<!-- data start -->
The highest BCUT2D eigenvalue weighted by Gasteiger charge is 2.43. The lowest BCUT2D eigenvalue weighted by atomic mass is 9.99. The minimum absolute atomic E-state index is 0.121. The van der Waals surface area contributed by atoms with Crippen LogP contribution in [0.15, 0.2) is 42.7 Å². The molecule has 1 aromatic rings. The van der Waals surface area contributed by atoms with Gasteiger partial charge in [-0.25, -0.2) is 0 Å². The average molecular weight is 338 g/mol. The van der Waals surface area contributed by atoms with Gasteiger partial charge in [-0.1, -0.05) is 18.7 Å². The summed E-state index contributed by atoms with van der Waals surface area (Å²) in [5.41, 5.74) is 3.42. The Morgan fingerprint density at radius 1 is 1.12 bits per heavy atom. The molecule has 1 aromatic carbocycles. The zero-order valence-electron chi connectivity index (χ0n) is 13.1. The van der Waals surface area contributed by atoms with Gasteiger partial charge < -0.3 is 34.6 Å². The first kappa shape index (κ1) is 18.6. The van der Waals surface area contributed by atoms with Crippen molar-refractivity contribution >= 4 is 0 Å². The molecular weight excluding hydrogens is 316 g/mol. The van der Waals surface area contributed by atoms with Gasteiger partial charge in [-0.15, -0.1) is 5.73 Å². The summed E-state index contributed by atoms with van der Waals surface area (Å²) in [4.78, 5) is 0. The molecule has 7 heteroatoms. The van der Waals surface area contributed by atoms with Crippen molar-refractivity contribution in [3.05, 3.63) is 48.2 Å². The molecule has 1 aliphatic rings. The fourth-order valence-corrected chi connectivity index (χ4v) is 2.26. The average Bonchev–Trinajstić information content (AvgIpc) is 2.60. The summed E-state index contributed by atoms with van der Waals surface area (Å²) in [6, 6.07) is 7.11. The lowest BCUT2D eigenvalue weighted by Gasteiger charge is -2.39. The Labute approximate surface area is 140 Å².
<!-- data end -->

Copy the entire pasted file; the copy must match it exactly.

The highest BCUT2D eigenvalue weighted by Gasteiger charge is 2.43. The lowest BCUT2D eigenvalue weighted by atomic mass is 9.99. The minimum absolute atomic E-state index is 0.121. The van der Waals surface area contributed by atoms with Crippen LogP contribution in [0.15, 0.2) is 42.7 Å². The molecule has 1 aromatic rings. The van der Waals surface area contributed by atoms with Gasteiger partial charge in [-0.25, -0.2) is 0 Å². The average molecular weight is 338 g/mol. The van der Waals surface area contributed by atoms with Gasteiger partial charge in [-0.1, -0.05) is 18.7 Å². The summed E-state index contributed by atoms with van der Waals surface area (Å²) in [5.41, 5.74) is 3.42. The Morgan fingerprint density at radius 1 is 1.12 bits per heavy atom. The molecule has 1 aromatic carbocycles. The zero-order valence-electron chi connectivity index (χ0n) is 13.1. The van der Waals surface area contributed by atoms with Gasteiger partial charge < -0.3 is 34.6 Å². The first kappa shape index (κ1) is 18.6. The van der Waals surface area contributed by atoms with Crippen molar-refractivity contribution >= 4 is 0 Å². The molecular weight excluding hydrogens is 316 g/mol. The van der Waals surface area contributed by atoms with Gasteiger partial charge in [-0.15, -0.1) is 5.73 Å². The summed E-state index contributed by atoms with van der Waals surface area (Å²) in [4.78, 5) is 0. The molecule has 7 heteroatoms. The van der Waals surface area contributed by atoms with Crippen molar-refractivity contribution in [3.05, 3.63) is 48.2 Å². The molecule has 1 aliphatic rings. The fourth-order valence-corrected chi connectivity index (χ4v) is 2.26. The average Bonchev–Trinajstić information content (AvgIpc) is 2.60. The summed E-state index contributed by atoms with van der Waals surface area (Å²) in [6, 6.07) is 7.11. The lowest BCUT2D eigenvalue weighted by Gasteiger charge is -2.39. The Labute approximate surface area is 140 Å².